The year ahead for accounting: 2020 in numbers

In order to see what CPAs and accountants believe 2020 has in store for them — and what they have in store for it — Accounting Today conducted its annual survey of almost 600 firms of all sizes in late October, polling them on everything from their growth expectations to their plans for tech spending, their use of social media, and the new services they're offering.

In addition, a panel of firm leaders share what they expect 2020 to bring the accounting profession here.

Last year, more than half of small firms cited the Tax Cuts and Jobs Act as their biggest concern; less than a quarter did this year. The growing worry for 2020 is keeping up with technology: Only 29 percent were concerned about it last year, versus 42 percent this year.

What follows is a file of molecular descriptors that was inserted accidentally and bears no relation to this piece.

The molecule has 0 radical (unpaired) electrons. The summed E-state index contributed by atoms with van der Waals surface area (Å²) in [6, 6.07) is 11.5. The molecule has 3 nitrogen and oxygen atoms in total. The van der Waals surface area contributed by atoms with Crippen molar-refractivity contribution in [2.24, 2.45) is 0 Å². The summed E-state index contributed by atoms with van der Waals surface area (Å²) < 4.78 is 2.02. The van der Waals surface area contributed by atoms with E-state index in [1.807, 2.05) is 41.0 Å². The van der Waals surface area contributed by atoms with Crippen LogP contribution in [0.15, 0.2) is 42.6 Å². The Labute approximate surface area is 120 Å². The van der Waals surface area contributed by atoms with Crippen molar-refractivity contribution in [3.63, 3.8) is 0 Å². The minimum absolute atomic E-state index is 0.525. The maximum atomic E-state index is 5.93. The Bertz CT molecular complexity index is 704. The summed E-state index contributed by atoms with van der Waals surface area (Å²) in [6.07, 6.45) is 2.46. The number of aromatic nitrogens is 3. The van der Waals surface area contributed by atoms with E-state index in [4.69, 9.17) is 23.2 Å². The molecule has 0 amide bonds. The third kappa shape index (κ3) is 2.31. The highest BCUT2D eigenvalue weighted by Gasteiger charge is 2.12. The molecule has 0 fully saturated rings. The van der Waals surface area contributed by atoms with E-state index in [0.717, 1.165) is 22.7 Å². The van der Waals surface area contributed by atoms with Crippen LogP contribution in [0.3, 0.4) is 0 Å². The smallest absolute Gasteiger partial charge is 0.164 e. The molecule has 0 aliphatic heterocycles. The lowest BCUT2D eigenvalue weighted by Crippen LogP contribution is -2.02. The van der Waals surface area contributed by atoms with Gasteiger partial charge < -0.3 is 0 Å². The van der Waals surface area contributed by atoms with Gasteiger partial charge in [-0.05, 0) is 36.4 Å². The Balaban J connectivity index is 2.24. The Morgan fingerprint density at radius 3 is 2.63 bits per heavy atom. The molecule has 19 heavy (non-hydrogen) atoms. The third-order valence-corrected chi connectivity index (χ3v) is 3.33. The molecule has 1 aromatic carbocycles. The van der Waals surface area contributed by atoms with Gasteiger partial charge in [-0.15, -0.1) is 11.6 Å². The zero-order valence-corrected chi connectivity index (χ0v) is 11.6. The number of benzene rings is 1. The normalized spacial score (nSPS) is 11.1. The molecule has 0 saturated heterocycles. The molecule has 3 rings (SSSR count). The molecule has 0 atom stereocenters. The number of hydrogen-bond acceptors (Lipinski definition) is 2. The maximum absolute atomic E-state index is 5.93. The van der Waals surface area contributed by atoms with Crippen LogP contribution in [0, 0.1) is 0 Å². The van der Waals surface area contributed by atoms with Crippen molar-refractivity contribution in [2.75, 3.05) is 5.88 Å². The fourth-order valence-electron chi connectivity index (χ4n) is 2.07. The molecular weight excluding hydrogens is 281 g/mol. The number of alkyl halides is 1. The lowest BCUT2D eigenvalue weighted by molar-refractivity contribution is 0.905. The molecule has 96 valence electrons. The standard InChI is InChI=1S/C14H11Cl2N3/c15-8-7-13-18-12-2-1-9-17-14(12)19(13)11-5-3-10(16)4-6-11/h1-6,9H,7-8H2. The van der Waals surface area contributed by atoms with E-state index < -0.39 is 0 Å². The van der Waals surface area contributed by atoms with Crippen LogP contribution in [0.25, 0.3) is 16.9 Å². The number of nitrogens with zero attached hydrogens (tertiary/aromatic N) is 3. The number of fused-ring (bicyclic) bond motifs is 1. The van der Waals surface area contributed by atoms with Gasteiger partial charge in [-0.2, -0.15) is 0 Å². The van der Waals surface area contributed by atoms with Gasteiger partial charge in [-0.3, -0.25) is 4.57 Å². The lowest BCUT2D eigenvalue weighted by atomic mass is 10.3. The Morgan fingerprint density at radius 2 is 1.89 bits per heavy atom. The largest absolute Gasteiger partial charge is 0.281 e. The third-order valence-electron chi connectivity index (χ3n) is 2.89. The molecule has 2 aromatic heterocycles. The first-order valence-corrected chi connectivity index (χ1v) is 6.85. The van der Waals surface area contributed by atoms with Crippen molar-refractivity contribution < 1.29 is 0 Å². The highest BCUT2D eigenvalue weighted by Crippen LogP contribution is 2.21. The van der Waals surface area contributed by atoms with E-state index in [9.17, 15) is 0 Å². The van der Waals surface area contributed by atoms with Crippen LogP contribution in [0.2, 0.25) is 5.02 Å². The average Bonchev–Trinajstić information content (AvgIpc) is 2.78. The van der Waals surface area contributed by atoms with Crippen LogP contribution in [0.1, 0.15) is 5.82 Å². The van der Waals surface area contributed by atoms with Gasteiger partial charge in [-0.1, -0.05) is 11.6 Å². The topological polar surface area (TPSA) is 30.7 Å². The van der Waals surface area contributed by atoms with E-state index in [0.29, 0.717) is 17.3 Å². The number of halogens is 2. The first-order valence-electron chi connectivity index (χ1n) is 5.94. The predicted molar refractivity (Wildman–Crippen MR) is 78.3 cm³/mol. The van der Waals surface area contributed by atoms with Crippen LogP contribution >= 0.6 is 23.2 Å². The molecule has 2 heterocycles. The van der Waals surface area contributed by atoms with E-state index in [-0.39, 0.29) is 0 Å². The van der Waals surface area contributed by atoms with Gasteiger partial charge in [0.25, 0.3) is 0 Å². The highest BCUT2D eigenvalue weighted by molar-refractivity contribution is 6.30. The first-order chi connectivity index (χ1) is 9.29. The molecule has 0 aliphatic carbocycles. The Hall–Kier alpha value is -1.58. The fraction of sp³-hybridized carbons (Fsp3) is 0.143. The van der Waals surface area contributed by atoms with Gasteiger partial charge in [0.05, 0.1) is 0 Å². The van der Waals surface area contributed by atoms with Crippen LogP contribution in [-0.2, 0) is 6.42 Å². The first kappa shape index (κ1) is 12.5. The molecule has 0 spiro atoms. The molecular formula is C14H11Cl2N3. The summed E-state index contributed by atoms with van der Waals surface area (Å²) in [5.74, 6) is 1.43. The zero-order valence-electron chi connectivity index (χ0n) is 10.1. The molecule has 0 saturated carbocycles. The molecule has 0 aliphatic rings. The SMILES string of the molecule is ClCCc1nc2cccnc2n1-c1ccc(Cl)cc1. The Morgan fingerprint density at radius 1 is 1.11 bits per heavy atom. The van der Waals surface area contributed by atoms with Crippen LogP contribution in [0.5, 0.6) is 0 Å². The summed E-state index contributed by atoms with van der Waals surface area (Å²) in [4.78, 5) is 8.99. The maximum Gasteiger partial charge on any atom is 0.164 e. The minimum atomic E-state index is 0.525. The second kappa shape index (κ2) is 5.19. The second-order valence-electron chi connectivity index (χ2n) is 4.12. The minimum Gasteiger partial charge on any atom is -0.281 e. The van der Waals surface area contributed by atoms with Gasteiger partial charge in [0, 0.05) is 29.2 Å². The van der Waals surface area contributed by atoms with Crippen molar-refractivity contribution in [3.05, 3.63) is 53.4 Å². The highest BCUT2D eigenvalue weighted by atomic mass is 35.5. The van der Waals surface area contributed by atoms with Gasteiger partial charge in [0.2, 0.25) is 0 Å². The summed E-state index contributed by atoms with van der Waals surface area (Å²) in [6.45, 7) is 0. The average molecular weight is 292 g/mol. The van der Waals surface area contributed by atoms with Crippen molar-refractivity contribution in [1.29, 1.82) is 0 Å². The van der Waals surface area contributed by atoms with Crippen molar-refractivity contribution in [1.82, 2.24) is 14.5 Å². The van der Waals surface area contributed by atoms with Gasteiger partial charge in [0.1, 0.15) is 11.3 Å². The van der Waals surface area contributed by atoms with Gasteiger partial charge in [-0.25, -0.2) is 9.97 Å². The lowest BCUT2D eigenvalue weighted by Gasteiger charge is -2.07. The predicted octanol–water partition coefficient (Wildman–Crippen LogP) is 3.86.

The TCJA also dropped as a major concern for midsized firms; otherwise, their list of challenges remained much the same.
Less than a fifth of large firms are concerned about the TCJA; their big issues are recruiting and retention, as it has been for several years.
Accountants are much less pessimistic about the upcoming tax season; only 5 percent think it will be worse than the previous year's, against 24 percent who expected that in the last survey. The percentage who expect it to be the same is about the same, while the percentage of those who expect it to be better is 17 percentage points higher.
The percentage of firms required staff to work some or all Saturdays during tax season remains much the same as last year.
Just over half of all firms are planning to hire at least one new full-time employee in 2020 — a number that climbs to more than three-quarters among large firms.
Overall, the number of firms with strategic plans and successions climbed slightly from last year; this is the first year the survey asked about innovation programs, but they are already well-represented.
CAS is the most popular new service to add, followed closely by payroll and nonprofit offerings.